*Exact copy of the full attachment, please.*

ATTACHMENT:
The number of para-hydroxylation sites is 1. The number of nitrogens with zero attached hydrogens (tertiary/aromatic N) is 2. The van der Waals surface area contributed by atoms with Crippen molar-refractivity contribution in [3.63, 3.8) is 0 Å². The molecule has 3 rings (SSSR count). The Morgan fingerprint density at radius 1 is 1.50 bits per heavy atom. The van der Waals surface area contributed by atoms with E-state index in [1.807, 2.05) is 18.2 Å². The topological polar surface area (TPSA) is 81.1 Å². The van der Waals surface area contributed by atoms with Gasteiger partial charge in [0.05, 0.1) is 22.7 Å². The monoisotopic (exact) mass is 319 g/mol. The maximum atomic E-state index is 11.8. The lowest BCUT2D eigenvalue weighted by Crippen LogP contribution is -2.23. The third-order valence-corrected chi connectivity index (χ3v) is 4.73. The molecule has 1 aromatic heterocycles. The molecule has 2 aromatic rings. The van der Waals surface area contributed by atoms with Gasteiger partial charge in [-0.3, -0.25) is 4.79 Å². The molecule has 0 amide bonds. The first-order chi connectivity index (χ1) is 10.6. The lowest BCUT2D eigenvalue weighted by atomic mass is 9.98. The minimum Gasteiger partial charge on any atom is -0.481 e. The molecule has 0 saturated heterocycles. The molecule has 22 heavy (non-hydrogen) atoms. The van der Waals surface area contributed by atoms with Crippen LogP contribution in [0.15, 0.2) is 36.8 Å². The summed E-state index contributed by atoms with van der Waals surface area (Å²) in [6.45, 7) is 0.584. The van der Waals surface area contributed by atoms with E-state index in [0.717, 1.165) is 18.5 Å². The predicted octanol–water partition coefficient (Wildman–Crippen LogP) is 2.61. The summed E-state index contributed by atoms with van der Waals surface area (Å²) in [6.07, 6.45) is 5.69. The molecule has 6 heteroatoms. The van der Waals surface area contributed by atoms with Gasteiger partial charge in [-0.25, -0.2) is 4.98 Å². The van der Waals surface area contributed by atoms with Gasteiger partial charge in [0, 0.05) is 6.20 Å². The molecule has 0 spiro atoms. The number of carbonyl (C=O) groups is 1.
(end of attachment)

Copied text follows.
The number of para-hydroxylation sites is 1. The number of nitrogens with zero attached hydrogens (tertiary/aromatic N) is 2. The van der Waals surface area contributed by atoms with Crippen molar-refractivity contribution in [3.63, 3.8) is 0 Å². The molecule has 3 rings (SSSR count). The Morgan fingerprint density at radius 1 is 1.50 bits per heavy atom. The van der Waals surface area contributed by atoms with E-state index in [1.807, 2.05) is 18.2 Å². The topological polar surface area (TPSA) is 81.1 Å². The van der Waals surface area contributed by atoms with Gasteiger partial charge in [0.05, 0.1) is 22.7 Å². The monoisotopic (exact) mass is 319 g/mol. The maximum atomic E-state index is 11.8. The lowest BCUT2D eigenvalue weighted by Crippen LogP contribution is -2.23. The third-order valence-corrected chi connectivity index (χ3v) is 4.73. The molecule has 1 aromatic heterocycles. The molecule has 2 aromatic rings. The van der Waals surface area contributed by atoms with Gasteiger partial charge in [-0.3, -0.25) is 4.79 Å². The molecule has 0 amide bonds. The first-order chi connectivity index (χ1) is 10.6. The lowest BCUT2D eigenvalue weighted by atomic mass is 9.98. The minimum Gasteiger partial charge on any atom is -0.481 e. The molecule has 0 saturated heterocycles. The molecule has 22 heavy (non-hydrogen) atoms. The van der Waals surface area contributed by atoms with Crippen LogP contribution in [0.15, 0.2) is 36.8 Å². The summed E-state index contributed by atoms with van der Waals surface area (Å²) in [6.45, 7) is 0.584. The van der Waals surface area contributed by atoms with E-state index in [0.717, 1.165) is 18.5 Å². The predicted octanol–water partition coefficient (Wildman–Crippen LogP) is 2.61. The summed E-state index contributed by atoms with van der Waals surface area (Å²) in [6.07, 6.45) is 5.69. The molecule has 6 heteroatoms. The van der Waals surface area contributed by atoms with Gasteiger partial charge in [-0.25, -0.2) is 4.98 Å². The van der Waals surface area contributed by atoms with Gasteiger partial charge in [0, 0.05) is 6.20 Å². The molecule has 0 spiro atoms. The number of carbonyl (C=O) groups is 1.